The Gospel of Luke 1:26-80

Ok, now I know why people take years to write commentaries. Because that’s the sort of time it would take to give the attention to the Scriptures that they deserve.

I don’t have that sort of time. Not now, and not in the foreseeable future.

So in order to finish this project in a timely manner (end of summer), we’re going to need to move things along. At least for a while, I’ll be shooting for breadth and not depth.

Luke 1:26-80

The remainder of Luke 1 narrates the angel’s appearance to Mary, Mary’s visit with Elizabeth, Mary’s song, John’s birth, and Zechariah’s song (which will be followed by Jesus’ birth in chapter 2).

You may have noticed them already, but there are some obvious parallels going on with John’s and Jesus’ stories.

Like John’s conception, Jesus’ conception is miraculous, but to an even greater extent. In fact, in some ways, Mary/Jesus’ story is meant to be an intensification, a “one-upping” so to speak, of Zechariah/John’s story.

Mary’s response to the angelic visitation is one of belief and humble obedience, while it seems that Zechariah’s was one of disbelief and doubt.

Mary’s Song comes in advance of Jesus’ birth. While Zecharaiah’s is a response to John’s birth. Of course, you could make a pretty good argument that Zecharaiah couldn’t sing a song because he couldn’t speak at all. Nonetheless.

John’s birth is a fairly short narrative. Jesus’ will occupy all of chapter 2. None of this is meant to diminish who John was as a person, but is perhaps a technique that Luke is employing to highlight the even greater significance of who Jesus is. A point that John himself would make in chapter 3.

The reason I bring all of this up is to help us be continually reminded that Luke is indeed crafting a story. That doesn’t mean that these things didn’t happen. I certainly believe they did. It does mean that Luke isn’t “reporting” events in television reporter kind of way (although, truth be told, television reporters are telling a story, as well). Luke has a mind for sequencing, scene changes, emphasizing certain things, while ignoring others.

And it is a story that has been well thought through. It is a big story that tells the grand narrative of God at work throughout all history, and particularly the promises made to God’s people throughout the ages. However, against the backdrop of this big picture, we have individuals – “little people” – whose own dreams and hopes and actions matter. An old couple who may have longed for children all their lives are visited by God. A young couple of humble means fearful about what the future holds who are entrusted with carrying God’s Son.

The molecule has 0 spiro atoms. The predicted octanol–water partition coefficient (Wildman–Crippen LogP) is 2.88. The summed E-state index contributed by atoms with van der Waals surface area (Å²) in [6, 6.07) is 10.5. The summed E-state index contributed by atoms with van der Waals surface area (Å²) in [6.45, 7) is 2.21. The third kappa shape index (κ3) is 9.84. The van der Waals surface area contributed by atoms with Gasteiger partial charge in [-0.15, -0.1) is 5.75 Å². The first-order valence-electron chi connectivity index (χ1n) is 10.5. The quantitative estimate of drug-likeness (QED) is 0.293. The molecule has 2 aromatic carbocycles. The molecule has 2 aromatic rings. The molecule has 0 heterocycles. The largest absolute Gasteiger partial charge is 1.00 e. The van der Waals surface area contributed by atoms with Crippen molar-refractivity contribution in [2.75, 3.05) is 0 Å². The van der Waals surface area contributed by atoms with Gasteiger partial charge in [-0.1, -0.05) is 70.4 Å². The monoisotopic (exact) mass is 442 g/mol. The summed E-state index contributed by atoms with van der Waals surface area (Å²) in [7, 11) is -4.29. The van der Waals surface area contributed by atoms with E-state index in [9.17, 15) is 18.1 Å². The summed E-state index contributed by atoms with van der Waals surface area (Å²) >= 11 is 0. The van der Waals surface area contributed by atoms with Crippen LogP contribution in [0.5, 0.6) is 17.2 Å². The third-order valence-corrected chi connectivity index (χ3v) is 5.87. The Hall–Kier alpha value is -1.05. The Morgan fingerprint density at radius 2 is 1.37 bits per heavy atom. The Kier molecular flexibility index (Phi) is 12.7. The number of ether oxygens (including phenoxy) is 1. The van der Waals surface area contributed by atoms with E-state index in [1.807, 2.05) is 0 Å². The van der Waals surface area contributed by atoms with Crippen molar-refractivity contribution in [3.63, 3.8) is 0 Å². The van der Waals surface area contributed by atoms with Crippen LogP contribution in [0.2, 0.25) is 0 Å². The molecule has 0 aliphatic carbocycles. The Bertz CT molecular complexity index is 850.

God is moving his huge over-arching cosmic purposes forward. But that doesn’t mean that the details of our comparably small and insignificant lives are overlooked in the process. In God, everything matters. Global hunger and our next meal. Ecological meltdown and our very next breath. The witness of the Church universal and my next act of kindness.

And of course, the large and the small are inevitably intertwined.

God’s grand story and our small story? Equally so.

The Gospel of Luke 1:5-25

Most of my ideas on the front end seem like good ones, but in retrospect are often not so hot. I’m not sure how I’m going to get through Luke 4, much less Luke 24. So, here’s the deal, expect average content throughout… less than average for about a month… and then possibly slightly above average towards the end of the summer. Now, with expectations set fairly low, let’s forge ahead.

Luke 1:5-25

Two characters, Zechariah and Elizabeth, are introduced in such a way as to evoke “echoes” of some of the birth miracles of the Old Testament. Abram and Sarai, Jacob and Rachel, Samson to name a few. Aged and childless, they conducted their lives in such a way that they were called “righteous in the sight of God.” They are portrayed as ordinary Jewish people going about their lives. Ordinary people through whom God is going to doing an extraordinary thing. In some ways, this anticipates a recurring theme through Luke (and Acts, and the gospels, and the New Testament in general) that God uses regular people for his purposes. And since their story precedes Jesus’ own miraculous conception, it is a foreshadowing of sorts that God is on the move.

Verse 5 also makes mention of Herod. The Herod’s of the New Testament can be very confusing. This one is not the same one that is encountered later in the gospels. And that’s not the same one that is encountered in Acts. The Herod in verse 5 is the ancient equivalent of George Foreman. Everyone in the whole family is more or less named Herod.

Ok, we’re about done here, but a word about priests. Zechariah would have had normal priestly responsibilities in attending to temple worship. And as Providence would have it, while he is going about his daily priestly routine, he is chosen by lot to be the one who enters the holy place to offer incense. This isn’t to be confused with the Holy of Holies. That would be where the high priest alone could go and only once a year. Still even to be chosen to do what Zechariah was appointed to do that day would have been seen as a special honor.

Like I’ve said, I think the important question to ask is “What did Luke intend to communicate in this passage?” I also think the question, “What did God intend to communicate?” is an important one as well. It could be more than Luke had in mind, but certainly not less.

As best, I can tell Luke is really still setting the stage for what is to come. By highlighting God’s work on behalf of Zechariah and Elizabeth, I think the idea is that more and bigger is to come.